Both Marciello and Fuoco have enjoyed relatively successful seasons in 2013 – Marciello currently leads the FIA European F3 championship by 45.5points, while Fuoco claimed the Formula Renault Alps series just last week.
Yet despite these impressive showings, Baldisserri is adamant that there is more to the FDA than just results alone: “The main objective for us is for our drivers to learn how to drive and how to handle the different aspects of motorsport, so pressures and stress. These kind of elements are very important and for us, it is not true that we are looking for just successes – success is part of this game, but in the smaller category, it is really important that the drivers are able to learn as much as possible, to drive as much as possible and do as much as possible.”
For the likes of Marciello, pressure has occasionally bitten the 18-year-old hard in European F3. “Learning is the first objective and then to handle pressure – for ‘Lello’ [Marciello], this is his second year in Formula Three and he now has to learn how to handle the pressure of being up front in the classifications and so he needs to win.”
While he could be forgiven for mistakes made in his rookie season last year, Marciello has made a few unforced errors during his 2013 campaign, especially at the Red Bull Ring in July and at Zandvoort two weeks ago – it has given title rival Felix Rosenqvist a glimmer of hope going into the final round.
Following the Zandvoort disaster (a stall, crash and 5th place) Baldisserri was not the most impressed. “If you look in his career, at the end [of seasons] he has been unable to bring the final results – he never wins the full thing, so he needs to handle this kind of pressure and we saw in Zandvoort that he wasn’t quite good. He had a bad qualifying, missed a start, so it’s these little points – there are some jobs still to do with him.”
Despite these criticisms, the FDA remains fully behind Marciello and are considering his options for next season and Baldisserri admits there is potential to go beyond single-seaters if required. “Next year we will probably look to World Series 3.5 or GP2 and they are the main options,” he says at first, before adding, “There is also the possibility to have him in DTM. The way the teams in DTM are organised is very close to Formula One. The way they work with the drivers and how they work with engineers is similar, so I think it would be important to have an experience over there.”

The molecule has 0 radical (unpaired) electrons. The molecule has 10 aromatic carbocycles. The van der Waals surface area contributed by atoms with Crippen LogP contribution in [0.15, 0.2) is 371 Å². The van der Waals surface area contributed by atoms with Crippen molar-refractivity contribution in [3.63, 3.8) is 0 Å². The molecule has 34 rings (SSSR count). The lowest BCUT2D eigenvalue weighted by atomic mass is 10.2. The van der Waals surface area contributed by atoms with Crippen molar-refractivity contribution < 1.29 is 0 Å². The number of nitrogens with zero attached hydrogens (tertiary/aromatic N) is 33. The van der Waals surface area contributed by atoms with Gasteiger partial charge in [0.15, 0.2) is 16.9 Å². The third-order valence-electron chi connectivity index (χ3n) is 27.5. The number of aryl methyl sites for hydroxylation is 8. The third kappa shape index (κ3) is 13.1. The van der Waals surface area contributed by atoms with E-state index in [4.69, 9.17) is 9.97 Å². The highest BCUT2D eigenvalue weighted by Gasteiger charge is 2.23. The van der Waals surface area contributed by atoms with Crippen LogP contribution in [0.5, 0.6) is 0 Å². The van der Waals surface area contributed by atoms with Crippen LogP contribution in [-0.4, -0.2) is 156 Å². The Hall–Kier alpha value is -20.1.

There is a strange logic to placing Marciello in DTM should that come to pass. Some drivers who have jumped to the touring car category have commented that the pointedness of the car lends itself to a slight single-seater feel, despite the excess weight and tintop shape.
But that is then. For Baldisserri, it is important for Marciello to complete the task ahead of him. “First of all, [Marciello] needs to finish in the top, so he needs to win the [European F3] championship, because he has all of the potential and he needs to do the results.”
Lower down the priority are Fuoco and Stroll and while Fuoco’s plans are coming together, Stroll’s youth (he is still only 14-years old) limits what he can race next season.
Recently Fuoco tested for Prema Powerteam’s F3 effort at Hockenheim, with a view to replacing Marciello when the latter moves on. Those at Prema were very impressed with Fuoco’s efforts and it is believed that if a deal has not already been done for 2014, it is close, as revealed by a confident Baldisserri: “He showed that he had a great year with the Formula Renault and I look forward to bring him to Formula Three as well.”
Stroll’s plans are a touch more complicated and depend somewhat on what the FIA do next when it comes to their new Formula 4 project. With Formula Abarth running severely weakened and possibly not returning in 2014, Baldisserri believes F4 may step into the breach; however competing on the continent is out of the question. “For Lance, he needs to end this year in karting and then we need to see what happens for next year, because he still young – he will turn 15 at the end of October, so he will not have an international licence. We are looking forward to the new Formula 4, so we will see if Italy can organise this championship, otherwise he will stay in go karts for one more year.”
And with that, Baldisserri departs. Whatever happens now, Ferrari are expecting Baldisserri to produce the goods and develop FDA into a suitable channel for the Scuderia. Whether Marciello, Fuoco or Stroll will eventually join Bianchi on the Formula One grid is – at this point – entirely up to them.